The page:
In the centuries following Bombelli, mathematicians gradually came to accept imaginary numbers (kicking and screaming in some cases, but at least not drowning anybody) as a serious and useful mathematical tool.

In the beginning of the 19th century, three mathematicians, Carl Friedrich Gauss, Jean-Robert Argand, and Caspar Wessel came up with a clever way to physically represent complex numbers, the Argand Diagram.

Since imaginary numbers do not belong on the horizontal line representing Real numbers, these three independently came up with the idea of plotting imaginary numbers on a vertical line that intersects the real number line at 0.


Now, instead of representing numbers on a one dimensional line, we had a new set of numbers that could be plotted on a 2-dimensional grid. This geometric representation of complex numbers proved to be both insightful and useful. Simply manipulating the geometry of numbers represented in this plane is the analogue of performing arithmetic operations on those numbers.

For example, if you want to multiply a number on this diagram by i, you simply rotate the number on the diagram by 90º.

Above is a geometric representation for the multiplication 
of two complex numbers (A x B) = X.

Einstein and the 4th Dimension

Among other things, complex numbers are useful in General and Special Relativity (I'm walking on thin ice here by the way). The 4-dimensional field equations used by Einstein to represent gravitational bodies in space-time can be represented and manipulated using complex number algebra where the 4th dimension, time, is represented by the imaginary component.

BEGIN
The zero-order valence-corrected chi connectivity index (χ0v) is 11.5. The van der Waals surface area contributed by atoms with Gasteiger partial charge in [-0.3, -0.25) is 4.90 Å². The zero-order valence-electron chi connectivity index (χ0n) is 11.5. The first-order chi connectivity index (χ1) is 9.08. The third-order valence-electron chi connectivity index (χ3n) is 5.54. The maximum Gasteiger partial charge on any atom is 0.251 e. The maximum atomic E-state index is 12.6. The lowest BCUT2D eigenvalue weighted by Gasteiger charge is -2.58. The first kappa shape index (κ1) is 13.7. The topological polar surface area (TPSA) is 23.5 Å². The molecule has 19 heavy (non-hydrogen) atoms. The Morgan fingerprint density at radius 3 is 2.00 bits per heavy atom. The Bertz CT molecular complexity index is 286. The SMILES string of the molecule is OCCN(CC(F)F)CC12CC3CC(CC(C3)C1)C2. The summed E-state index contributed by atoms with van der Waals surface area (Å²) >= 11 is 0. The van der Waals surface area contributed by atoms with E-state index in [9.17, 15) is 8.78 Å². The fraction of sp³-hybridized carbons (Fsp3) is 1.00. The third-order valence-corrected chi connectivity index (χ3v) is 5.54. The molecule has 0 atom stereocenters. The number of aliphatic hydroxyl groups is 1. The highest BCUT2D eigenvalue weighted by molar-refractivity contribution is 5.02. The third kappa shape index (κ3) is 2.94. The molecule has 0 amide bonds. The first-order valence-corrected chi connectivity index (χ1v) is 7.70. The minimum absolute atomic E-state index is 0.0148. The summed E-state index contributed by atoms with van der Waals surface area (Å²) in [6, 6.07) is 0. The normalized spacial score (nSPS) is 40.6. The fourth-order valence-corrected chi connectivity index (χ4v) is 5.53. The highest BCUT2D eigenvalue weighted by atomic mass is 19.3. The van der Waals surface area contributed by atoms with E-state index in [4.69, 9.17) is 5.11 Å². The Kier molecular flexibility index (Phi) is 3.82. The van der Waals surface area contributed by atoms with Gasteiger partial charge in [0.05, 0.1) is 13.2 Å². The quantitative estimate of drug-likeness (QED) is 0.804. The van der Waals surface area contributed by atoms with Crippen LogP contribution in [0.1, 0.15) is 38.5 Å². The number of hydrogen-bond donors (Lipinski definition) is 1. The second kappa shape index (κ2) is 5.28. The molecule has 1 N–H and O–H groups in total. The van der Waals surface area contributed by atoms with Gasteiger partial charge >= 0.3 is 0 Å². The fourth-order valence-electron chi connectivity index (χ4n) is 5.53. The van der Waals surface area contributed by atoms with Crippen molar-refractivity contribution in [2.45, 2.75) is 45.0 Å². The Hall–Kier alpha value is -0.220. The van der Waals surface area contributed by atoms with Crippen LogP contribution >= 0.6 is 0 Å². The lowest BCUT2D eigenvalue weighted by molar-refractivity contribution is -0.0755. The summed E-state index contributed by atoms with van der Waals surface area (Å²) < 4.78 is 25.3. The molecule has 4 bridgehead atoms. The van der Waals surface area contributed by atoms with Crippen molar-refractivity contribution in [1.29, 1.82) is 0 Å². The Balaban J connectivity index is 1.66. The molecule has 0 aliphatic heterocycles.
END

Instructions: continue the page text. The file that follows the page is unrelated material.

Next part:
Moving right along from mathematics, to contemporary architecture: In the three dimensional world we live in, how might we represent the geometry of, say, a 4-dimensional cube?

One approach is to use the same idea of projection that we use to draw a 3-dimensional cube on a 2-dimensional sheet of paper. This beautiful animation (below) demonstrates a rotating 4-dimensional cube projected onto 3-dimensions.


The Danish architect, Johann Otto von Spreckelsen, understood this when he designed the wonderful La Grande Arche de la Défense building in Paris in 1985.



While considering these projections, their connection to complex number theory and Argand diagrams, I decided to design a 4-dimensional projection where the inner cube is rotated by 90º along the vertical axis. The resulting shape is shown below.


Taking this a step further, I added a square to the center of the inner cube and rotated that a further 90º. This modified cube is shown below.


That is interesting, but I want to develop some practical Cubist forms that I can use for such things as a supporting column. The blue shape shown below uses the same geometry as the cube above, but it makes a solid of that shape's hollow core, I then cut away the exterior edges...


That's a pretty cool shape whose geometry has meaning, historically, philosophically and mathematically. I think it has a lot of potential and so I plan to be using this in some future projects. As John of Salisbury wrote in 1159, "we are like dwarfs on the shoulders of giants".